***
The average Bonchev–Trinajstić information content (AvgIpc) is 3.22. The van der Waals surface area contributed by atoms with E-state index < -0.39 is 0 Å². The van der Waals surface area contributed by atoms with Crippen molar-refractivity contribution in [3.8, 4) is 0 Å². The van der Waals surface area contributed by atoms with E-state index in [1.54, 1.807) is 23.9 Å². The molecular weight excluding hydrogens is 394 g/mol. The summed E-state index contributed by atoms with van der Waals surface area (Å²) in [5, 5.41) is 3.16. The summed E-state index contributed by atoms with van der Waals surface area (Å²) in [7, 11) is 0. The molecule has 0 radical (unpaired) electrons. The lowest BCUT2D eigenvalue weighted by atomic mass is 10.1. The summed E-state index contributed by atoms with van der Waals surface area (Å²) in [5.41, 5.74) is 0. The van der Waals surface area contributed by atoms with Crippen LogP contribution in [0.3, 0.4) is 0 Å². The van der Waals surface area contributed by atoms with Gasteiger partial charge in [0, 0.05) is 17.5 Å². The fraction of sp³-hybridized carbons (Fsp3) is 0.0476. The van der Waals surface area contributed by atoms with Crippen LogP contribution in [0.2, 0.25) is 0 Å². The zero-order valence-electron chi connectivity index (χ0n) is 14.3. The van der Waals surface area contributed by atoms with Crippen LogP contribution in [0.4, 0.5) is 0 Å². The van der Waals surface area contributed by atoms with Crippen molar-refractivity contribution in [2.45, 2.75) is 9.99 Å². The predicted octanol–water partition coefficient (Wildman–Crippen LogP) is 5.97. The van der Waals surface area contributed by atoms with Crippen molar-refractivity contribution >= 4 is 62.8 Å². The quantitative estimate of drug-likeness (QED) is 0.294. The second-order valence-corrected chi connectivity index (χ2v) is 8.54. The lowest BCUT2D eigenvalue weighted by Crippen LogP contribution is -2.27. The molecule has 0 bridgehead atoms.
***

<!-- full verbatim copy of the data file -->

The average Bonchev–Trinajstić information content (AvgIpc) is 3.22. The van der Waals surface area contributed by atoms with E-state index < -0.39 is 0 Å². The van der Waals surface area contributed by atoms with Crippen molar-refractivity contribution in [3.8, 4) is 0 Å². The van der Waals surface area contributed by atoms with E-state index in [1.54, 1.807) is 23.9 Å². The molecular weight excluding hydrogens is 394 g/mol. The summed E-state index contributed by atoms with van der Waals surface area (Å²) in [5, 5.41) is 3.16. The summed E-state index contributed by atoms with van der Waals surface area (Å²) in [7, 11) is 0. The molecule has 0 radical (unpaired) electrons. The lowest BCUT2D eigenvalue weighted by atomic mass is 10.1. The summed E-state index contributed by atoms with van der Waals surface area (Å²) in [5.41, 5.74) is 0. The van der Waals surface area contributed by atoms with Crippen LogP contribution in [0.3, 0.4) is 0 Å². The van der Waals surface area contributed by atoms with Gasteiger partial charge in [0, 0.05) is 17.5 Å². The fraction of sp³-hybridized carbons (Fsp3) is 0.0476. The van der Waals surface area contributed by atoms with Crippen LogP contribution in [0.2, 0.25) is 0 Å². The zero-order valence-electron chi connectivity index (χ0n) is 14.3. The van der Waals surface area contributed by atoms with Crippen LogP contribution in [0.4, 0.5) is 0 Å². The van der Waals surface area contributed by atoms with Crippen molar-refractivity contribution in [2.45, 2.75) is 9.99 Å². The predicted octanol–water partition coefficient (Wildman–Crippen LogP) is 5.97. The van der Waals surface area contributed by atoms with Crippen molar-refractivity contribution >= 4 is 62.8 Å². The quantitative estimate of drug-likeness (QED) is 0.294. The second-order valence-corrected chi connectivity index (χ2v) is 8.54. The lowest BCUT2D eigenvalue weighted by Crippen LogP contribution is -2.27. The molecule has 0 bridgehead atoms.